By Alex Hanson, Collage by Logan Jones
If you were to ask Demetri Martin if he were a fairy godmother, he’d probably say no, but follow up with a venn diagram comparing himself to a fairy godmother to illustrate the differences. This is what he does: Demetri Martin is a comedian that utilizes charts, diagrams, graphs, puns, palindromes, short stories, songs, poems, and any other clever mode of storytelling to tell jokes. In addition to being a standup comedian, he has starred in his own Comedy Central show “Important Things with Demetri Martin,” acted in movies including “Taking Woodstock” and “In a World,” and authored two books: This is a Book and Point Your Face At This. He’s also my fairy godmother.
A fairy godmother, I believe, is any role model whom you admired or dreamed of for some time before briefly encountering them and receiving their wisdom in a moment that would leave you forever inspired. Demetri Martin first came into my life through the television in 2007. I was eleven years old, reading in the living room while my dad had Comedy Central on. “Demetri Martin. Person.”, his standup special, came on. I was immediately drawn in by Martin’s use of a big notepad to display charts and his guitar-accompanied anecdotes. My somewhat distaste for standup comedy at the time had resulted a few instances of seeing dudes on television throwing out raunchy jokes on stage in order to milk shock from the audience. I thought standup comedy was rude and boring— but Demetri Martin was something else. He was truly clever and resourceful. Watching his standup show wasn’t just funny: it made me think about my world and experiences as fodder for visualized storytelling.
I learned all the facts I could about my new role model despite his relatively low-profile social media presence. My admiration for him grew even more when I discovered that he’d had a brief stint at NYU law— NYU was my dream school, and even though I had no interest in law, I felt even more longing to go to a school that had contributed to the development of my favorite comedian. When I joined Facebook, there was a feature to list people who inspired you. Demetri Martin occupied that box on my profile alongside Tim Burton, Lady GaGa and Taylor Swift.
After years of going to Twitter just to read his tweets even though I didn’t have an account, my admiration for Demetri Martin transformed into a true adolescent/fairy godmother relationship in 2011 at a bookstore in Los Angeles. It was a book signing event for his first book: This is a Book (those blunt titles make me swoon!). My dad drove my preteen brother, kid sister, and my brace-faced, slightly sunburnt fifteen-year-old self to the event. There were about fifty people, mostly in their mid-thirties, crammed into a tiny space between the bookstore’s window display and its floor-to-ceiling book stacks, and my family stood in the back as Demetri Martin stepped up to a small podium and introduced himself. He read a few excerpts from the book, which included short stories and palindromic poems as well as drawings and diagrams, giggling with the crowd at the funniest parts.
He then opened the floor for questions, and my face went from pinkish to deep red as I raised my hand. He called on me, and I incoherently shouted “Didyoudrawalotwhenyouwereakid?!” He couldn’t hear me so I took a deep breath and tried again: “Did you draw a lot when you were a kid?” I think I blacked out a little bit after I asked because I don’t remember exactly how he responded, only that he followed it up by asking me if I draw. “Uhhh yes! I do! I love drawing! I draw cartoons!” I could barely breathe.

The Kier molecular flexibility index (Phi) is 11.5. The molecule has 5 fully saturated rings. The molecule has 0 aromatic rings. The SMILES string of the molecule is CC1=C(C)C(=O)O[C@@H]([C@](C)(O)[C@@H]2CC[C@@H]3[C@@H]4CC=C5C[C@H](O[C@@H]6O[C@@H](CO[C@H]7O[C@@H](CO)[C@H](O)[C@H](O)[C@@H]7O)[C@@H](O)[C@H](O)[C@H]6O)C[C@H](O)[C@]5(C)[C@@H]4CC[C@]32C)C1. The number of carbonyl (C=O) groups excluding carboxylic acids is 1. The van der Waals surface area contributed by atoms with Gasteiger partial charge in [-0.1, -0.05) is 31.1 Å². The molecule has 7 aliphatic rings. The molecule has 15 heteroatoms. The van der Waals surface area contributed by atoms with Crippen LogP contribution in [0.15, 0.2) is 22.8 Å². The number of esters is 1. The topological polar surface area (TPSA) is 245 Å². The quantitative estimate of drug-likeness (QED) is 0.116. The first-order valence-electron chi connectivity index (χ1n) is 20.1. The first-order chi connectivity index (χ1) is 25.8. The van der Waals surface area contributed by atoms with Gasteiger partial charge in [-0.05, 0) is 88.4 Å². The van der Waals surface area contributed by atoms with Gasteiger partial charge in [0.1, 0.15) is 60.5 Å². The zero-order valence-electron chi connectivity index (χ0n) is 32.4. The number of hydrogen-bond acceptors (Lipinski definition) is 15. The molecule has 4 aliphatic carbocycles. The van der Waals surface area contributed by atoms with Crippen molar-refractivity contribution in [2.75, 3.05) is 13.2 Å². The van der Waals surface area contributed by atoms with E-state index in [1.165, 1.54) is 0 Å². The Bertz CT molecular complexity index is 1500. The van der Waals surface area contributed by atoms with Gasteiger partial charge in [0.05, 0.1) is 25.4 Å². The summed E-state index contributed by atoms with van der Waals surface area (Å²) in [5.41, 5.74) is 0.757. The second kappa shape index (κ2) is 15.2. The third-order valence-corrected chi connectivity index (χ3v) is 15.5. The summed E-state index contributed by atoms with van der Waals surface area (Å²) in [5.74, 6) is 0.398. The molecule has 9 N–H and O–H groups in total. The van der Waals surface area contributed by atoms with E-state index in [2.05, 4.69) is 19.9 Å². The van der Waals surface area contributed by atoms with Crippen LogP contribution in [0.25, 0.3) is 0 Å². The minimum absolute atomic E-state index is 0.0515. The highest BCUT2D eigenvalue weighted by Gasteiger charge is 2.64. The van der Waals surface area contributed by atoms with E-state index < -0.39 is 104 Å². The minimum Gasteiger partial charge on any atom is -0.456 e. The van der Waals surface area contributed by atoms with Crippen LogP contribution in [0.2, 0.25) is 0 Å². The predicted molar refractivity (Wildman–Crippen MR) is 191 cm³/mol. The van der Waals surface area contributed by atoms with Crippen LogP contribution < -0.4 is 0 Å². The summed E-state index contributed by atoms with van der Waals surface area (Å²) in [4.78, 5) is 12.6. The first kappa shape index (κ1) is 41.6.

Once the Q&A had concluded everyone in the bookstore made somewhat of a line to get their books signed. I held a fresh copy of his book, my sister held our DVD copy of “Demetri Martin. Person.”, my brother held the leaflet from inside the DVD case, and my dad wielded the digital camera. When it was our turn to get our respective relics signed, Demetri greeted us by asking if I was the artist in the crowd.
My brother told Demetri Martin how much he loved drawing too. My sister said she loved his jokes. I told him we’d been fans for four years, which at our age was a huge percentage of our lives. He laughed, then asked me about my plans for the future. I told him that I wanted to do either film or writing, but I wanted to keep drawing too. Demetri told me to keep creating, and said that he’d be seeing me again in a few years when I’m at art school in New York City. My dad took a picture of us, documenting my encounter with my fairy godmother.
Throughout the rest of high school, I cringed at my goofy picture with Demetri Martin but took his words to heart. Whenever I was feeling uninspired or dejected, I would open up my copy of This is a Book, smile at the “Hey Alex” signature inside, and remember what my fairy godmother told me. I’d make it to New York doing something creative. That fairy dust sentence carried me through high school, standardized testing, and the college application process.
By some magic, I’m now an undergrad at NYU and loving my time here. I always walk by the law school that Demetri Martin attended and think of him— how he encouraged and inspired me, first through his work and then within just a few minutes of meeting me. I got to New York City on my own, but it was helpful to believe that my fairy godmother believed in me throughout my journey here. I’m excited for the day I run into him again, but I know that the fairy godmother within him is proud of me already.
Logan Jones is a Cinema and Afro Studies student in Minnesota. You can always catch him at some point in the movie making process. Cameras, Coffees, Cycles. Follow him on Twitter and Instagram @logan_jonez.